How to Grow a Successful Hanging Garden
Who says you need a backyard for gardening? A vertical oasis can satisfy your green thumb with minimal need for space.
Few things are more satisfying than growing your own vegetables or plants. Yet people often think gardens require ground space, which can be hard to come by if you live in a concrete jungle or don’t have a big backyard to play around with. Enter the hanging garden, an efficient, beautiful way to give your green thumb a workout, no matter how much space you have.
“Hanging baskets allow you to grow plants in places with no soil, like decks and patios,” says Derek Fell, a garden designer and author of Vertical Gardening. “They can also create a column of color by using the steps of a ladder or attached to brackets on a wall at different heights.”
Here, a few things to keep in mind before you grow up.
Suss out the sunlight
Some plants (we’re looking at you, tomatoes) need a ton of sunlight. Others, like lettuce and cabbage, prefer some shade. Observe your space from sunrise to sunset to determine which hours of the day are sunniest. Take pictures and jot down notes as you go. Then decide which plants to include based on your findings.
Choose the right plants
Petunias, pansies, coleus, various kinds of Swedish ivy, and sweet potato vines are best for hanging baskets, says Fell. For edibles, stick with strawberries, “which have long runners that hang down the sides like a curtain,” lettuce, cucumbers, parsley, and vining tomatoes, such as Sun Gold.
Repurpose your pots
You don’t need to spend a ton of money on pots and containers for a vertical garden. Shipping pallets are an excellent choice for planting, and you may even be able to find them for free. Ditto an old dresser. Just fill the drawers with soil and add plants. That aforementioned ladder works well as a display too.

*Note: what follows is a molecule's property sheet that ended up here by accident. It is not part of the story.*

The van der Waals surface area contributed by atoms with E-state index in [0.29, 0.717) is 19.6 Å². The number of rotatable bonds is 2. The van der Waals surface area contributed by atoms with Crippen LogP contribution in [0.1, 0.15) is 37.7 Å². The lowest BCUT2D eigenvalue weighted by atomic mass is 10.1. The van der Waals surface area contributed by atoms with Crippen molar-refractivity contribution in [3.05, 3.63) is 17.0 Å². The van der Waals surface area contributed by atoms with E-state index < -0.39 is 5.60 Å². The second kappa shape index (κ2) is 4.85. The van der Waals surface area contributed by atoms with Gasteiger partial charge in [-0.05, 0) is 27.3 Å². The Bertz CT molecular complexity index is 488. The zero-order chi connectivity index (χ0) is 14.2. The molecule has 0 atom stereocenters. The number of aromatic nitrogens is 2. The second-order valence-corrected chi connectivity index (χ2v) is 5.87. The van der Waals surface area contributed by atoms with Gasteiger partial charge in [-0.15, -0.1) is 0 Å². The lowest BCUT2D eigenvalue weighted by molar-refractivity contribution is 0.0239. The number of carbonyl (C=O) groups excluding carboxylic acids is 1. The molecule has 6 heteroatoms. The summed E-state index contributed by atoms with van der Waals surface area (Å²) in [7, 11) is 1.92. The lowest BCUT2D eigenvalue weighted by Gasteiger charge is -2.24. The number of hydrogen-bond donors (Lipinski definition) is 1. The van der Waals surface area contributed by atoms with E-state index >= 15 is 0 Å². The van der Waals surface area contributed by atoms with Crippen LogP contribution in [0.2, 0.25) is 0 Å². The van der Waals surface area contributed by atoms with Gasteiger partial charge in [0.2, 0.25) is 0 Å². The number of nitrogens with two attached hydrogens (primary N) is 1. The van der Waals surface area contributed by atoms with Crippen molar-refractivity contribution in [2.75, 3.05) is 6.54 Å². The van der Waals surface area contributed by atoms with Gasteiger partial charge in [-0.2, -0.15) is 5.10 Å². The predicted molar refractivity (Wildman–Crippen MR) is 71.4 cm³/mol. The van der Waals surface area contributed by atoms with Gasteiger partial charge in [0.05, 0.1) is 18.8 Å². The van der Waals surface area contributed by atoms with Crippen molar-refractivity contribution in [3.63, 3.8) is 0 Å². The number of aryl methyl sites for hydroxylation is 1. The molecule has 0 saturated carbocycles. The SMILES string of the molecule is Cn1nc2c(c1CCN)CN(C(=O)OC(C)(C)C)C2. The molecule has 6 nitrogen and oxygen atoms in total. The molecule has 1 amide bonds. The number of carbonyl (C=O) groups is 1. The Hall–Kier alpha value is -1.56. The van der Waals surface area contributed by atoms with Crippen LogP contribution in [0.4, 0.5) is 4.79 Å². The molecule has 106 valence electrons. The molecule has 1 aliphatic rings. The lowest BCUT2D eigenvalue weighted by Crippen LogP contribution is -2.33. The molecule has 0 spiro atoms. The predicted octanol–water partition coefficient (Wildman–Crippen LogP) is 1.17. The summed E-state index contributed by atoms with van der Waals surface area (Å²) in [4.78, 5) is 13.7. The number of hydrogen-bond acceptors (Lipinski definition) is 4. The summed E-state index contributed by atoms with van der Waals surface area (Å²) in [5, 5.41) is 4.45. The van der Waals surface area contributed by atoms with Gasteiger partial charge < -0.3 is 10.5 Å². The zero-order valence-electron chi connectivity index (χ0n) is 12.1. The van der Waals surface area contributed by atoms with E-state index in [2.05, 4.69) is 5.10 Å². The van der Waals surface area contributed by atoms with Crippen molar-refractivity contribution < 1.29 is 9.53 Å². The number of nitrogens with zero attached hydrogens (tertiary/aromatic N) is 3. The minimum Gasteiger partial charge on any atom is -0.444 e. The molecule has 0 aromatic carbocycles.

Another idea: hang shoe dividers to grow greens such as lettuce, kale, and herbs. Fill the pockets with a mix of equal parts potting soil and garden topsoil to give plants good anchorage. (Or if that’s too DIY for you, Woolly Pockets are recyclable plant pouches with metal grommets that easily attach to walls or fences.) Used water bottles are also ideal for growing herbs and can be easily hung from a balcony railing.
Have a water source in place
“The biggest problem with baskets is that the soil can dry out quickly,” says Fell. “Water daily or use a hydro-gel in the soil that helps retains moisture.”
In other words, be sure your agua is at the ready because you’ll need it frequently. And if you don’t already have one, invest in a watering wand that attaches to a garden hose. The nozzle is designed to reach the root zone of plants, allowing for thorough watering, says Fell.
Have you tried vertical gardening? Share your best tips in the comments below!